Course Hero. "Silas Marner Study Guide." Course Hero. 28 Nov. 2016. Web. 18 July 2018. <https://www.coursehero.com/lit/Silas-Marner/>.
Course Hero. (2016, November 28). Silas Marner Study Guide. In Course Hero. Retrieved July 18, 2018, from https://www.coursehero.com/lit/Silas-Marner/
(Course Hero, 2016)
Course Hero. "Silas Marner Study Guide." November 28, 2016. Accessed July 18, 2018. https://www.coursehero.com/lit/Silas-Marner/.
Course Hero, "Silas Marner Study Guide," November 28, 2016, accessed July 18, 2018, https://www.coursehero.com/lit/Silas-Marner/.
At the Red House, the party-goers have had their early supper, and the servants have come upstairs to watch the dancing. Bob Cass is dancing a hornpipe, and Godfrey Cass is standing where he can watch Nancy Lammeter without becoming the target of his father's pointed comments about marriage. Silas Marner suddenly appears in the room, carrying a child in his arms whom Godfrey recognizes as his own. Mr. Crackenthorp and Mr. Lammeter are talking to Silas, and Godfrey joins them. Silas tells the rector he needs to see Dr. Kimble because a woman is "dead in the snow at the Stone-pits." Godfrey is terrified that she might not be dead. The women, including Nancy, want to know whose child it is, and Godfrey says he doesn't know. Mrs. Kimble suggests Silas leave the child there with "one o' the girls," but Silas refuses, saying, "No—no—I can't part with it, I can't let it go ... It's come to me—I've a right to keep it." Kimble sends Godfrey for his boots and asks that someone go get Dolly Winthrop to help out. The child begins to cry for her "mammy" and clings to Silas. Returning with Kimble's boots, Godfrey "fe[els] the cry as if some fibre were drawn tight within him." He rushes to fetch Dolly without even changing his shoes.
At the cottage, Godfrey waits outside, aware that he should claim the woman and the child, but unable to make himself do so when Nancy is suddenly within reach. Kimble comes out and tells him the woman has been "dead for hours." Godfrey goes inside, takes a quick look to confirm that the dead woman is Molly Farren, and speaks with Silas, who is holding the child. He "fe[els] a strange mixture of feelings, a conflict of regret and joy, that the pulse of that little heart had no response for the half-jealous yearning in his own," and asks Silas if he'll "take the child to the parish" the next day. But Silas says he wants to keep her "till anybody shows they've a right to take her away from me ... The mother's dead, and I reckon it's got no father: it's a lone thing—and I'm a lone thing. My money's gone, I don't know where—and this is come from I don't know where." Godfrey gives him half a crown towards clothing for the child, then hurries to catch up with Kimble.
Godfrey changes to dry shoes and returns to the White Parlor, looking forward to courting Nancy. If Dunstan Cass comes back and threatens to tell, he thinks, he can buy his brother off. He decides he will always make sure the child is "cared for" and will "never forsake it." But he will not claim it. He thinks it may be just as happy without its father and that he will be much happier without the child.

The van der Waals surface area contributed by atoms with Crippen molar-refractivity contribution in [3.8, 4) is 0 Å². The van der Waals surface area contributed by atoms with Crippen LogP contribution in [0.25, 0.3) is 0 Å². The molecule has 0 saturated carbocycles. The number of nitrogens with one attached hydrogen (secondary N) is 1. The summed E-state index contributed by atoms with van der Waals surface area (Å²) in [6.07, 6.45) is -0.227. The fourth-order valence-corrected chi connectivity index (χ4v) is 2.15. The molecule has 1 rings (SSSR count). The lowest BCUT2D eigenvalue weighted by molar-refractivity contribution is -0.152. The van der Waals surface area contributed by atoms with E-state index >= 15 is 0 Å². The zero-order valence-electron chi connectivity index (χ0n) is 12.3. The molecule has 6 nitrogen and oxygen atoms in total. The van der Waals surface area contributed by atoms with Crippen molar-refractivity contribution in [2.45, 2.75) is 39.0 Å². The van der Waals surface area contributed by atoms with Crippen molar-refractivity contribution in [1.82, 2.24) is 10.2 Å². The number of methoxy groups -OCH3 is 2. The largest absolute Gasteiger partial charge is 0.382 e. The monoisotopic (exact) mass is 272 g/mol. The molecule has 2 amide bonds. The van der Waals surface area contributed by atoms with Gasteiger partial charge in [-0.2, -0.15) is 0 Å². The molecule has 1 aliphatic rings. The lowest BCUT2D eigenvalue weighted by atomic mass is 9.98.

Suddenly all the obstacles that separated Godfrey and Nancy seem to have cleared away. He is terrified that Silas might be wrong and that Molly might be alive, but Dr. Kimble lays that terror to rest. Godfrey is now left with a decision to make. He knows the child is his and feels a desire to claim her. He recognizes her immediately when he sees her in Silas's arms at the dance, but says nothing. At that moment, the threat of being found out is still too strong in him. At the cottage, though, with Molly's death confirmed, he has another opportunity to claim the girl. He feels "a strange mixture of feelings, a conflict of regret and joy, that the pulse of that little heart had no response for the half-jealous yearning in his own." Chance has offered him an opportunity, and his heart pulls him toward the child. However, to claim the child, he would have to reveal his secret, and he is sure that would destroy any chance of a future with Nancy. So he disguises his response to the child as neighborly concern rather than fatherly attraction and, as is so often the case, does nothing.
Silas, on the other hand, feels no indecision. He will keep the child unless someone "shows they've a right to take her." He has found in the little girl a repository for all the love he had entrusted to William, Sarah, and his Lantern Yard congregation—a love they betrayed and rejected. For 15 years, he invested it in his coins, which, as the narrator observed in Chapter 2, "made a loam that was deep enough for the seeds of desire." There it stagnated, but now he has the opportunity to love and be loved in return. He is very sure of what he wants and grabs this opportunity with both hands the instant it presents itself. Only Godfrey could make him give up the child, but Godfrey doesn't act on his fatherly impulse, which allows Silas his redemption.